therefore the BMP), and you have to use "utf8mb4" to store all of
Unicode. With a decent back-end like PostgreSQL, you can do this sort
of thing directly:

rosuav=> create table test (id serial primary key,txt text);
CREATE TABLE
rosuav=> insert into test (txt) values ('U+1234 is ሴ');
INSERT 0 1
rosuav=> insert into test (txt) values ('U+12345 is 𒍅');
INSERT 0 1
rosuav=> select id,txt,length(txt) from test;
 id |     txt      | length
----+--------------+--------
  1 | U+1234 is ሴ  |     11
  2 | U+12345 is 𒍅 |     12
(2 rows)

Looks fine to me. You should be able to read and write Unicode from Python, too.

> However, that was it. Without any changes to my program, it read it from the
> database and displayed it on the screen. IE8 could only display 2 out of the
> 6 characters correctly, and Chrome could display 5 out of 6, but that is a
> separate issue. Python3 handled it perfectly.

That's more of a font issue than anything else. I played around with
U+12345 in the above example, and it didn't display usefully in either
my console or Chrome here, but it's still obviously there as a single
character.

> Would this have been so easy using Python2 - I don't think so.

If all you ever do is read stuff from one place and write it to
another, it doesn't make a lot of difference whether you're working
with Unicode text or UTF-8 bytes. The trouble comes when you want to
take the length of it, trim it, or anything like that; for instance,
suppose you want to have a preview of the text, ellipsizing if the
full text is longer than (say) 30 characters, with the full text
available by clicking or hovering the mouse or something. At that
point, UTF-8 becomes a dashed nuisance, and true Unicode support makes
it a breeze.

> What follows
> is blatant speculation, but it is quite possible that there are many
> non-English speakers out there that have had their lives made much easier by
> the changes to Python3  - a 'silent majority'? I don't mean an absolute
> majority, as I believe there are still more Python2 users than Python3. But
> of those who have made the switch from 2 to 3, maybe most of them are quite
> happy. If so, then the python devs got that right as well.

It's impossible to say how many Py2 users there are and how many Py3.
But I would say that there are a HUGE number of people who've either
written Py3 code brand new, or ported something from Py2, and had no
significant trouble.

> Unfortunately, human nature being what it is, the possibility of this split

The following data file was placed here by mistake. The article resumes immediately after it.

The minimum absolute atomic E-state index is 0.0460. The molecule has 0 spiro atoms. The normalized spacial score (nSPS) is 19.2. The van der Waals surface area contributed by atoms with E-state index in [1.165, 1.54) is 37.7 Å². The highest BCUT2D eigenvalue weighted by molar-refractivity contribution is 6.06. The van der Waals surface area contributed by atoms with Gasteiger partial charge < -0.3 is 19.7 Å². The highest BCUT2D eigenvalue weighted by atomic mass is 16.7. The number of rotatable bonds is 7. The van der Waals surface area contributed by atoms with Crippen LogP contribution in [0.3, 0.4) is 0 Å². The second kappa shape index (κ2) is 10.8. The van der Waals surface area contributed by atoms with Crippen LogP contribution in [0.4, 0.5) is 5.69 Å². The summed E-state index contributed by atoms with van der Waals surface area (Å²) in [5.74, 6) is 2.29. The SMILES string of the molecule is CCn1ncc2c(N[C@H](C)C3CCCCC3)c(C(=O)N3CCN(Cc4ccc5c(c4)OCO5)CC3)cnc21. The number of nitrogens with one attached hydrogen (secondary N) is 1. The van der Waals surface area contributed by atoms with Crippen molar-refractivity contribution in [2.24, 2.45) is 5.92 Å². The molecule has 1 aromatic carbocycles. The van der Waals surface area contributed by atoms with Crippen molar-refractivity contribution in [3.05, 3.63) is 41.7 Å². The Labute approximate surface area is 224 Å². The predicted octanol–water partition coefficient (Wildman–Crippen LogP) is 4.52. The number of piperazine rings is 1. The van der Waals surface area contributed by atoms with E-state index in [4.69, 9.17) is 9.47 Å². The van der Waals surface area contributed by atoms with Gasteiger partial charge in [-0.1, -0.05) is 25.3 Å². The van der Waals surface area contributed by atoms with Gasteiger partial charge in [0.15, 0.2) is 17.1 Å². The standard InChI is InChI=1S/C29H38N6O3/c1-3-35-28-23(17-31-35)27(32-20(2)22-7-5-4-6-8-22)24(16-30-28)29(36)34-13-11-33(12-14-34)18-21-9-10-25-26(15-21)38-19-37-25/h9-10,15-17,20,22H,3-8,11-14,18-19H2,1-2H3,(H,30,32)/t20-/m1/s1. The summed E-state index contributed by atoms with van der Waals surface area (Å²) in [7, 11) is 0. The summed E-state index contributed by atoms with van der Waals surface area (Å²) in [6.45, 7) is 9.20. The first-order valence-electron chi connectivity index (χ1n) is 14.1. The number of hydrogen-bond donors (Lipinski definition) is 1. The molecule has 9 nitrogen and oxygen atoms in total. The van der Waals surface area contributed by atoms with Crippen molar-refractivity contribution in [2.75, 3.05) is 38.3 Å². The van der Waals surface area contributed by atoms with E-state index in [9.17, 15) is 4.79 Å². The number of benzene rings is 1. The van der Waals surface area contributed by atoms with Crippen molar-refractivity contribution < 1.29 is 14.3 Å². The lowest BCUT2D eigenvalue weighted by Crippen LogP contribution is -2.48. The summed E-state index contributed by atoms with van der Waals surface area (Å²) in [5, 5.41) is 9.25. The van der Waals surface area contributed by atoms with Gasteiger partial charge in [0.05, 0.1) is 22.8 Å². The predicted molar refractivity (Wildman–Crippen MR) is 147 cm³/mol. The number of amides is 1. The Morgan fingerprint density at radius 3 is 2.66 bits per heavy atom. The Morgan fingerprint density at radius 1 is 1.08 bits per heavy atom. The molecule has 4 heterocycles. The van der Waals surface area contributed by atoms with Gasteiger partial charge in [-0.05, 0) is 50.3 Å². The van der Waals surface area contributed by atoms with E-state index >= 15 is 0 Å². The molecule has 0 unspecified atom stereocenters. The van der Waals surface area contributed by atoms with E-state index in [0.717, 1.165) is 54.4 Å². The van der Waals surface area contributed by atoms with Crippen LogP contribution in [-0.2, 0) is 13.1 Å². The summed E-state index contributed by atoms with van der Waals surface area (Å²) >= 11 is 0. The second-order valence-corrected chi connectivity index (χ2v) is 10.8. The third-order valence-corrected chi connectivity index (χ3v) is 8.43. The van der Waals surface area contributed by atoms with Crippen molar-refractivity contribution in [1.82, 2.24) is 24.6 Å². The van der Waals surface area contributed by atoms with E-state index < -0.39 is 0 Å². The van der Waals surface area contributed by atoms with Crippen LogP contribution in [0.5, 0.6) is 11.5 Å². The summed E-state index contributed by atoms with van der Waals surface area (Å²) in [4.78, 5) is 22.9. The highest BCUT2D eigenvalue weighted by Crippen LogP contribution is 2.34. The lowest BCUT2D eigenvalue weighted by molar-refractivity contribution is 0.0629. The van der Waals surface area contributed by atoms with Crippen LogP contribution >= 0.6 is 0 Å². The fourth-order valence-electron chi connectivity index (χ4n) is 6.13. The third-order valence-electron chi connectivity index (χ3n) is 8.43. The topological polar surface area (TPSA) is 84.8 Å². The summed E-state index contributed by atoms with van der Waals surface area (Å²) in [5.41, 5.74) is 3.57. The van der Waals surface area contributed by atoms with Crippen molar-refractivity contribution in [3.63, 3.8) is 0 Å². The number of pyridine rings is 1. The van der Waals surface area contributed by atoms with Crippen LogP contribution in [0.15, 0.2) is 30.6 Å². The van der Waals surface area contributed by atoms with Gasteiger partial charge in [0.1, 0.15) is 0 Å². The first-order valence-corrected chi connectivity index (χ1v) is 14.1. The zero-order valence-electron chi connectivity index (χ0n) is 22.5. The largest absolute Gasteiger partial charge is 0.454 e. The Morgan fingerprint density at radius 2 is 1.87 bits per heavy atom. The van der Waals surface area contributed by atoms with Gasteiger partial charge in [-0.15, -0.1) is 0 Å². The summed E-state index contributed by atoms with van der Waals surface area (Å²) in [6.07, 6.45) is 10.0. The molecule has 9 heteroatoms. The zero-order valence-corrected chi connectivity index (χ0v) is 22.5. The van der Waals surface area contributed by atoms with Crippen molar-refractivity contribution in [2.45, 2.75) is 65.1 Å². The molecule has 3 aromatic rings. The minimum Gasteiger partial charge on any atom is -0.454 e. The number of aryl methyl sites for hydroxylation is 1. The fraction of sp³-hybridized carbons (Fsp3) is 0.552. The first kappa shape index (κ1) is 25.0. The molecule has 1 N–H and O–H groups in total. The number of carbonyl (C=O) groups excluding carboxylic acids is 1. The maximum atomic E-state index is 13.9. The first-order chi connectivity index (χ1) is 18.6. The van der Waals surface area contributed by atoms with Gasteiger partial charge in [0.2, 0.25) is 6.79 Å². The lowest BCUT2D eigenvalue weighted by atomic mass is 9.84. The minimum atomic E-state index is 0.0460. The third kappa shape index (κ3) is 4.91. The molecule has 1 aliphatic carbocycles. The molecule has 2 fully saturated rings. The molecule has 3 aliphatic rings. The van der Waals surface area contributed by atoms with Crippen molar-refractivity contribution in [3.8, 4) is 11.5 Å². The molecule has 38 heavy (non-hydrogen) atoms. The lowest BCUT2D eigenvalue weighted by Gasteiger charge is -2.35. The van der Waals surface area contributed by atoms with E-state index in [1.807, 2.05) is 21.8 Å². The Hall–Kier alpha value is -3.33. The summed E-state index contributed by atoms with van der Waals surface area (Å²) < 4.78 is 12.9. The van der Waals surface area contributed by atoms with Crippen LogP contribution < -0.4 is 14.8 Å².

> in the community continuing, to the detriment of Python itself, is all too
> real. I don't know what more the python devs can do, but there are no
> guarantees of success :-(

What split, exactly? There are always these talks of a split... but I
don't see one happening. I don't see, for instance,
python2-list at python.org or comp.lang.python2 being separated out. I
don't see Linux distributions choosing to support only one branch and
not the other (only one can be the default and the system Python, but
the other is usually just an apt-get/yum/pacman away). I don't see
anyone taking the Python 2 source code and backporting a bunch of
Python 3 features (and/or adding a bunch of their own features) and
creating the Python 2.8 that http://blog.startifact.com/guido_no.jpg
rejects. What split is actually occurring, or going to occur? I think
anyone who talks of splitting has an unrealistically low idea of the
costs of such a split; moving away from what the core Python devs are
doing means setting up everything fresh, and it's just way too much
work to do that.

I don't know what's going to happen in 2020, though. There might be a
split between three communities: the Python 3 community, the Red Hat
supported Python 2 community, and the ActiveState supported Python 2
community. Or maybe there'll be some other commercial support. Or
maybe there'll still be some measure of community support for Python 2
here on python-list and other such places, and there won't be a split
even then. (People have come here talking about Python 1.5, although
there isn't a huge amount of support for that anywhere!) Frankly, the
Python devs need do nothing and can do nothing; the mass of users will
go where it goes, 800lb gorilla style, and it's up to them to either
find their own bananas or join the python.org banana plantation. One
way or another, it'll work out.

ChrisA